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What is pgp.asc?

pgp.asc is an initiative to decentralize public PGP keys, making it easier to get an up to date and authenticated key.

Sounds complicated? It isn’t: Just upload your public PGP key to your websites root folder in a pgp.asc file and you’re good to go!


Make your public PGP key (please, please only your public key) available at:

Note that HTTPS is used here. This is important.

You can even go further and add a meta tag in your <head> to make the file even more discoverable:

<link href="" rel="pgpkey" type="text/plain">


<link href="" rel="publickey" type="text/plain">

(see rel="publickey" and rel="pgpkey" Specification for more details)

Why should I?

To make it easier to find your public PGP key, and immediately validate it. (Since only you have access to your server) To provide an up to date key, as you can delete your old one. To spread the word about encryption.


Right now, the primary goals are to get the website up and running and to work out some details. Then to spread the word and get some adoption.

How can I help?

First of all, awesome that you want to help!

We basically need help with everything, ranging from Front-End and Design over Back-end to Copywriting. Take a look at the issues and submit new ones if you have an idea or found a bug!

Getting up and running

This assumes you have Ruby, Rails and all the needed utilities installed and a PostgreSQL instance running. If you get any errors during this setup, please refer to your search engine for help! If you still cannot figure it out, contact me on twitter.

  • Clone the repo to your local machine using git clone

  • Open the terminal and change into the pgp.asc folder.

  • Run bundle install.

  • Run bower install.

  • Open another instance/tab of the terminal and run mailcatcher.

  • Run rake db:create, followed by rake db:migrate.

  • Run rails server, and go to http://localhost:3000 to see the site! If you send an email through the form, you can find it at (This is mailcatcher, as the name suggests it "catches" the mails)

Project Structure

If you want to edit the frontend, ignore everything except the app folder. In there you should focus on the assets (Stylesheets, Scripts and Images) and the views/persons folder. (The actual HTML files you see)

For the backend, all the important logic is in the Persons Controller (app/controllers/persons_controller.rb) and the Person Model. (app/models/person.rb)

If you are looking for something but can't find it, contact me on twitter.

Target groups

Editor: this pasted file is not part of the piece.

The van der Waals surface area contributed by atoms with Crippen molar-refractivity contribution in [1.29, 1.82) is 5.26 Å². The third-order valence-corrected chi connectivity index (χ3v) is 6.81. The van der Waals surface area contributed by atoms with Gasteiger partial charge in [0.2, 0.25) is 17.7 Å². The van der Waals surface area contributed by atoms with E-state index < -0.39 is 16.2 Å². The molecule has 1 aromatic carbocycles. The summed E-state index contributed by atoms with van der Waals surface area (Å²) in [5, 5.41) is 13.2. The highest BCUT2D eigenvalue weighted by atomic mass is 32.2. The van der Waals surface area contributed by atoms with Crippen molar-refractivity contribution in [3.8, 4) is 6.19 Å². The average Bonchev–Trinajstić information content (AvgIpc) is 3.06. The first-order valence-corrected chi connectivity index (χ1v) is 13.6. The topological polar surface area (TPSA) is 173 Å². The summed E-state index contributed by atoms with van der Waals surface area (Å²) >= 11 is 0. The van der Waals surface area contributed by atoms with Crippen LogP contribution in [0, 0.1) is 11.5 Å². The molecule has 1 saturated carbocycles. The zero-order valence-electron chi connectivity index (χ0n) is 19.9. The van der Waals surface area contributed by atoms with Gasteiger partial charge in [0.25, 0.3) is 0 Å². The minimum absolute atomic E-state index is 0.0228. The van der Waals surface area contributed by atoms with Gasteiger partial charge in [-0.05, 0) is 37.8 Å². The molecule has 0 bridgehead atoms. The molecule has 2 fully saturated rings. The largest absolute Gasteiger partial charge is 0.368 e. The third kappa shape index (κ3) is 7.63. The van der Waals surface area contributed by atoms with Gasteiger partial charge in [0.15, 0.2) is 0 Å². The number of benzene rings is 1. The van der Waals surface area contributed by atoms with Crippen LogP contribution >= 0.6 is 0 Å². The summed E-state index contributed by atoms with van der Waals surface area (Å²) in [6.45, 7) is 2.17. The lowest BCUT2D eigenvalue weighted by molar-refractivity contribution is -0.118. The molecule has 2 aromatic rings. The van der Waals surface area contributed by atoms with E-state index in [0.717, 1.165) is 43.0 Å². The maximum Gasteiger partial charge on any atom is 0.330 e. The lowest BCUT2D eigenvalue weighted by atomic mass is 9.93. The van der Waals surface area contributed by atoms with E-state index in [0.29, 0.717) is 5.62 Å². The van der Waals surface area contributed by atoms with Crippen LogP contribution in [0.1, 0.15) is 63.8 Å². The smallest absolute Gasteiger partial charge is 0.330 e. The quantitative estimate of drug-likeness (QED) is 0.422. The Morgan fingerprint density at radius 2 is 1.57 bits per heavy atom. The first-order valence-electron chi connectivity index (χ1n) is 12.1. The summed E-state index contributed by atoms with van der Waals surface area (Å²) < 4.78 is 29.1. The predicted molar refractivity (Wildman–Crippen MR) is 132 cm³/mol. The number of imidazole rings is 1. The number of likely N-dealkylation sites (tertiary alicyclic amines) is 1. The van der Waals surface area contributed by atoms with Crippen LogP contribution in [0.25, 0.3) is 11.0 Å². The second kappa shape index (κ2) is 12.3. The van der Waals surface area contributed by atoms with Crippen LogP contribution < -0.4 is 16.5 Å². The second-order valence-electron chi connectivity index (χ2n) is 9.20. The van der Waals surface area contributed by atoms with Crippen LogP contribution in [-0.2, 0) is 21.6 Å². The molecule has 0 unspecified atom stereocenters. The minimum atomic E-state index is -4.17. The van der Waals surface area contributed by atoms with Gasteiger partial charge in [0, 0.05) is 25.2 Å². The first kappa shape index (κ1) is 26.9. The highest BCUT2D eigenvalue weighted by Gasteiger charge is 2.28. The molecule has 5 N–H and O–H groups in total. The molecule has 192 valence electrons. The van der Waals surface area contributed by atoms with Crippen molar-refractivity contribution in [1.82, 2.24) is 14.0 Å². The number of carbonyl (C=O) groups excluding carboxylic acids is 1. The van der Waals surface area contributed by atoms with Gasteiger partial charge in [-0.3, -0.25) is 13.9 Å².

1. People who know and use PGP

We should cover those with the main parts of the website, as they already understand all the lingo involved and know what is going on.

  1. People who have heard and maybe even tried using PGP, but are not using it regularly

I have no idea what to do with them. Ideas?

  1. People who have no idea WTF is going on

We can use the website to spread the word about E-Mail encryption and maybe later about other privacy related issues. What about a prominent link on the homepage á la "I have no idea WTF is going on" linking to a basic guide to PGP. (E.g.


Why not use key servers, keybase, the blockchain, DNS,...?

We are not preaching against keyservers and services like keybase. You can (and should) still use those. pgp.asc should be seen as an add-on to the currently available options, and my (mstoiber) personal goal is that we someday have mailto: links with somekind of attribute, and I don't even have to search for your key anymore when I click on your link.

We want to have a section devoted to more elaborate techniques to protect yourself, the surrounding elements of PGP, e.g. MITM attacks, open networks in general, pre-used PCs, etc. (Stuff that Curtis Wallens brilliant guide to PGP touches on.) There will hopefully also be a section devoted to different, more elaborate, methods of distributing your key (or the location of your key), e.g. namecoin, DNS, etc.

How is this decentralized?


To undergo redistribution or dispersal away from a central location or authority.


In this case the central location(s) would be the key servers, so this is decentralized, everybody hosting their own key.

Why should my website serve pgp.asc with HTTPS?

To protect against man-in-the-middle attacks. A malicious user intercepting an incoming HTTP request for your key could instead serve a key of their own. It's good general practice to validate a user's PGP fingerprint out-of-band to ensure that the key you have for them is authentic.